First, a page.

The surf from the Bill has the oceanside flats stirred up. Sighting fish down river has been really tough since this past weekend. We also have runoff from the river that is staining the water. Hopefully we'll see some improvement in clarity by this weekend. I'm not fond of these weaker tides but they do limit the amount of additional sediment added to the water.

I keep getting good news from other guides fishing the Kennebec, New Meadows, Casco Bay and south of Portland. Seems like were all finding August to be better than July and the end of this month pointing towards a fun time for the fall. Get out and fish, for before we know it we'll all be donning a lot more than a vest when we head out in the morning.

Capt. Peter Fallon


Spousal Therapy

The wind was down and the fish were up. We spent a couple of hours poling around the flats casting to fish only when they showed themselves. The bright morning made a very noticable difference in the fish behavior compared to the prior morning. We noticed far fewer fish cruising in the one to two feet of water after 7:00. The moving water around the ledges still fished well, but even these fish were sometimes reluctant participants.

We were back to the launch ramp, business completed by 10:00 AM. Now what to do? The yard is looking like good pasture but I'd promised Sarah a day in the boat before she starts another very busy stretch of work. Decisions, decisions. Now what to do? Haul boat, fuel up, dash home, pick up Sarah and Hebie, swing by the Center Store, relaunch by 11:00 and run down river to the mouth of the Kennebec. We toured around for a while then ran and swam the dog on the sand flats before anchoring up to read, lounge and nap.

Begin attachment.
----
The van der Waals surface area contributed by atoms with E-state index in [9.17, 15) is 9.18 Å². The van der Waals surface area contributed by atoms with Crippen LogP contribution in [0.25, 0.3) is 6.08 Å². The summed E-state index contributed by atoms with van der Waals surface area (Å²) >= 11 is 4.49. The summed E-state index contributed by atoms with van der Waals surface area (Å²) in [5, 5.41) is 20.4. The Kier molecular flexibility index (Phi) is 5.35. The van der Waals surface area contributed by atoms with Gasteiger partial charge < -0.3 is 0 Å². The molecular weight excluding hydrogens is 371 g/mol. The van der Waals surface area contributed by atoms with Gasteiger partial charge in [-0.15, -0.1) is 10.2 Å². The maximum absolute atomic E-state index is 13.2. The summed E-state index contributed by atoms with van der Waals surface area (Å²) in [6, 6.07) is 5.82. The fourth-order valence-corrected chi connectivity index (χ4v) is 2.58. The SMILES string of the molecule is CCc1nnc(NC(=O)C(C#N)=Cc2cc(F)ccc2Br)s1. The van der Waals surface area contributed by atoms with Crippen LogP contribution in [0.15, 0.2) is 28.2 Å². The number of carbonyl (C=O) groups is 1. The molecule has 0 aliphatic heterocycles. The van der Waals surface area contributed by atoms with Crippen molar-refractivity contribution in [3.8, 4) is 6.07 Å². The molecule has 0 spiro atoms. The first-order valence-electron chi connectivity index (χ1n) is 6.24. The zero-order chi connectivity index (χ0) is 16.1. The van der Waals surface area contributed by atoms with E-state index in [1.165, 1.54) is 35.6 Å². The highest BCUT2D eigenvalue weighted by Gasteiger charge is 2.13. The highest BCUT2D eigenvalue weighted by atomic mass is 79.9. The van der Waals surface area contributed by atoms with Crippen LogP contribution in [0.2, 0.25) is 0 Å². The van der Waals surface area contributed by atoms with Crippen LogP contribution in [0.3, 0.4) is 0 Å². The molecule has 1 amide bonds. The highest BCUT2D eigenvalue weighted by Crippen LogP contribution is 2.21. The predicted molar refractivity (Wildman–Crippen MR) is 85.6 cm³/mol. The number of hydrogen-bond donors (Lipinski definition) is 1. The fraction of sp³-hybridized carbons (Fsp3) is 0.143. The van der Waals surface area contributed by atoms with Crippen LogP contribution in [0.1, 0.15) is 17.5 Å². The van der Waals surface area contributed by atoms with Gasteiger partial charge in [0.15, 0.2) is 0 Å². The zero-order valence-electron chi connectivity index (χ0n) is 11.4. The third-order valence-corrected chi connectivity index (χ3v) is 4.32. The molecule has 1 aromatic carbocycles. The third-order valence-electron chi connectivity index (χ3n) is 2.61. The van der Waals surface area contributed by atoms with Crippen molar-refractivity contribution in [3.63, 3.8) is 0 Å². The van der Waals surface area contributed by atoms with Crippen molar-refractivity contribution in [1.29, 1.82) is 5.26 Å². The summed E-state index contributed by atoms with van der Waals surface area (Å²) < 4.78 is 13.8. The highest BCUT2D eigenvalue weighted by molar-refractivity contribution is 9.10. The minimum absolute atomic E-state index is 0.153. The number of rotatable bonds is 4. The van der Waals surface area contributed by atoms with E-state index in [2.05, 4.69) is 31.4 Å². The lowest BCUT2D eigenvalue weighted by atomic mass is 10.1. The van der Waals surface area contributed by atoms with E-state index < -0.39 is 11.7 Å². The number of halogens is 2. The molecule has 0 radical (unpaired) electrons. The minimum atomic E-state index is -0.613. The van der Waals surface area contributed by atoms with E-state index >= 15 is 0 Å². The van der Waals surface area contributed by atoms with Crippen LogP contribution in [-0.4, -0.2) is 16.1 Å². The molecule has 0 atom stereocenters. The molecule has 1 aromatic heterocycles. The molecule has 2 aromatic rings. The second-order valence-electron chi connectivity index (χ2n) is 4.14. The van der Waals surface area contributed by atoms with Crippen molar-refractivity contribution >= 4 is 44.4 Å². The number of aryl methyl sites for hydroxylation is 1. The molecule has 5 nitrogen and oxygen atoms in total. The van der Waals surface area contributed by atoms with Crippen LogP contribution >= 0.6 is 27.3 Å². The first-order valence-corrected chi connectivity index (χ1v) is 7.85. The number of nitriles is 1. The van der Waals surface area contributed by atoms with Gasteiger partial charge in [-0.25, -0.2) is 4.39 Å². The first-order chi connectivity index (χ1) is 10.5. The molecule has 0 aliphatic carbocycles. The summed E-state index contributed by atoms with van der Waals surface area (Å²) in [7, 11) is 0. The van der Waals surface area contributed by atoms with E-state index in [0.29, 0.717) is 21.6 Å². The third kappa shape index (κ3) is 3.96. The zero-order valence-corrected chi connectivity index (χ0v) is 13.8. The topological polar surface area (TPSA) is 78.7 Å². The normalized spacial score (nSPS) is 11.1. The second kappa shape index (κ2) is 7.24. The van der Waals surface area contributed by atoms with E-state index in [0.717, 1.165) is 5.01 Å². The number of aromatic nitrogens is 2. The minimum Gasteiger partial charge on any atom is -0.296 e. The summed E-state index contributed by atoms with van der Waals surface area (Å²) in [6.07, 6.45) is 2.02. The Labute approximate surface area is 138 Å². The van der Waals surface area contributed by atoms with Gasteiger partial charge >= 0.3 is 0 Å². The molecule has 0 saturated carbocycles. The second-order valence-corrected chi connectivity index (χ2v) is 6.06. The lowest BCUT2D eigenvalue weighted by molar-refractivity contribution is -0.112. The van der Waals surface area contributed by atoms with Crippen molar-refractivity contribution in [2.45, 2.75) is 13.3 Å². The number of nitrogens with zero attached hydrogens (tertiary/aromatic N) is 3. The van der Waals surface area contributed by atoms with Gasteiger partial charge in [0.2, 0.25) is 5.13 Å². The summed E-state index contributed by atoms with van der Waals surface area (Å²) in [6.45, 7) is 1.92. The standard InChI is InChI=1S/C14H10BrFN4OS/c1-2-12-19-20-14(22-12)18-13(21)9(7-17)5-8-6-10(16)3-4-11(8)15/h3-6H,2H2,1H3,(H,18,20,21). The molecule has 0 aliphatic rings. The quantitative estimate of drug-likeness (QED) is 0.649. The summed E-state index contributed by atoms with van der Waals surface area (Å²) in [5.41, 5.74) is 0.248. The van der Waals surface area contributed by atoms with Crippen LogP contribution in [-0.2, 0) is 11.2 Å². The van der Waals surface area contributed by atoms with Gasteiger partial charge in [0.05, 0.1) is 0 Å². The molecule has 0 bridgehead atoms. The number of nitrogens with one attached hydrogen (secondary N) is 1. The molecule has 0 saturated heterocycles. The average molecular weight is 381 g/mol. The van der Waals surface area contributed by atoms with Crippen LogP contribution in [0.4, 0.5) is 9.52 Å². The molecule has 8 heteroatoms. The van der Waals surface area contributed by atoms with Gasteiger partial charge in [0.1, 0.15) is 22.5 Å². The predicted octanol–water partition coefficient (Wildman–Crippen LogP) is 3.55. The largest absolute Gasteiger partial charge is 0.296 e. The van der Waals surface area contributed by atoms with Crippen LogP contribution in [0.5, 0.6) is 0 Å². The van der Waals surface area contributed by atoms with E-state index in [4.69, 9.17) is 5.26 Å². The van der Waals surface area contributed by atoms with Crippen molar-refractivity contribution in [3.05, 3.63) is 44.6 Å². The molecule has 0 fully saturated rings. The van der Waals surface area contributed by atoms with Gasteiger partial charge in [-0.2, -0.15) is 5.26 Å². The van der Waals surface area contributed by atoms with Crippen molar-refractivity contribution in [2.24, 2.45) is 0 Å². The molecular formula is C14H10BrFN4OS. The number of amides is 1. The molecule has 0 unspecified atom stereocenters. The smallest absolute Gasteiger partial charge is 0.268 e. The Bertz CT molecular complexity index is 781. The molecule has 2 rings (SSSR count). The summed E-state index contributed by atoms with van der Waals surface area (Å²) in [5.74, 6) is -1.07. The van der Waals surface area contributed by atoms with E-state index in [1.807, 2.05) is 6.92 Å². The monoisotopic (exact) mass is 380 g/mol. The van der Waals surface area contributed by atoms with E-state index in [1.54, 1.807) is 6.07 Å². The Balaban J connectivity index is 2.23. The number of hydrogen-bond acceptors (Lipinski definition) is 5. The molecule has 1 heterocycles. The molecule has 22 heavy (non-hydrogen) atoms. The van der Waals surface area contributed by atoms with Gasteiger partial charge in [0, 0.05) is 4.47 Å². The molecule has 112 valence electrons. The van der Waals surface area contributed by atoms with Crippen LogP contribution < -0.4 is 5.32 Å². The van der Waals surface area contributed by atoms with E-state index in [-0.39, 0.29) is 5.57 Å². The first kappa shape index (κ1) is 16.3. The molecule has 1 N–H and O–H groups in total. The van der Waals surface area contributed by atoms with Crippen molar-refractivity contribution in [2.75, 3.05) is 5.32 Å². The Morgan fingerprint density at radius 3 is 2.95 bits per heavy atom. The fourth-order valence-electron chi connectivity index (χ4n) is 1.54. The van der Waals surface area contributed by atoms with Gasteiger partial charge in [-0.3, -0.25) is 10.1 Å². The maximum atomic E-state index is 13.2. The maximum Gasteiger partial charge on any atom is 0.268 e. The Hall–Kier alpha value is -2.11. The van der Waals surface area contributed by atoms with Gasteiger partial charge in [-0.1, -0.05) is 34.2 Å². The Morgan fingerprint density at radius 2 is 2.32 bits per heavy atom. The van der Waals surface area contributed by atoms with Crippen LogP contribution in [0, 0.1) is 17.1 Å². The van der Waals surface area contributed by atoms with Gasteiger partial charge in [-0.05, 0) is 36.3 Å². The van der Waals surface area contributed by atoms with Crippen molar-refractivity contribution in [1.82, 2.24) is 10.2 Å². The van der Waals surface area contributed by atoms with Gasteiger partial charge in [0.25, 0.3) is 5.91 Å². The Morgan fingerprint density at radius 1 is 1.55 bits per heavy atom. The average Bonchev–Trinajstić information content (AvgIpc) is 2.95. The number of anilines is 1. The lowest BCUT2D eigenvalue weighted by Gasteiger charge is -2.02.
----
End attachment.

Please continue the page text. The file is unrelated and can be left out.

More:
Coming back up river in the evening I noticed that the tide was perfect to check out a spot that was right on the way home. First cast result:IMG_0796 

Third cast result (Sarah commented that I failed to catch a fish on my second cast):IMG_0808 

Now the camera is ready. Here's the sequence of what happened on the fifth cast, starting with the first couple of swirls and swats at the spook followed by the final, dramatic eat:



  Big eat

Sarah and I both smiled the whole way back up river. Hebie just kept looking at us like he couldn't figure out why we weren't catching him more fish.

Capt. Peter Fallon


Here's One Pattern That's Producing

Snake Fly.

Very cooperative fish in the shallow water again this morning. Maybe not as many on the flats as last Friday, but still happy to eat what we put in front of them. The north wind was just enough to influence how and where we cast but not so pesky that we were cursing it.

I notice that my box of Snake Flies is almost empty. Yikes! I've been going through them for the past four weeks at a good clip. I fish a lot of smaller (size 2) ones on the flats and will choose tiny (sizes 6 and 4) when the fish are finicky. If the stripers are in the mood to chase I go bigger. Olive is my first choice on the mud flats, but I also tie them in black, in purple and in white. The tiny ones look a lot like a Muddler Minnow.

Check out some of the other pattern instructions that  Capt. Jeff Smith has on his website. He's a great guide and innovative tier who fishes the waters around Cape Cod.

I might have seen bass popping young of the year alwives at the end of the dropping tide this morning. As Homer Simpson would say, "Hmmmmmm...alwives."

Capt. Peter Fallon

Quick Notes

The stripers continue to be active in the shallow water early in the morning and again in the evening. Don't overlook water that seems too shallow to hold a 28 inch bass. We ended up wading at one point yesterday morning because I couldn't pole the flats boat over the bars where the fish were feeding.

No great bluefish news from the Kennebec. There are a few around but we haven't seen nor heard of any blitzes. Better bluefish reports come from Casco Bay and the Saco. Although they usually make a solid showing here by now, I'm reversing my previous prediction to say that it is not too late for a little mayhem.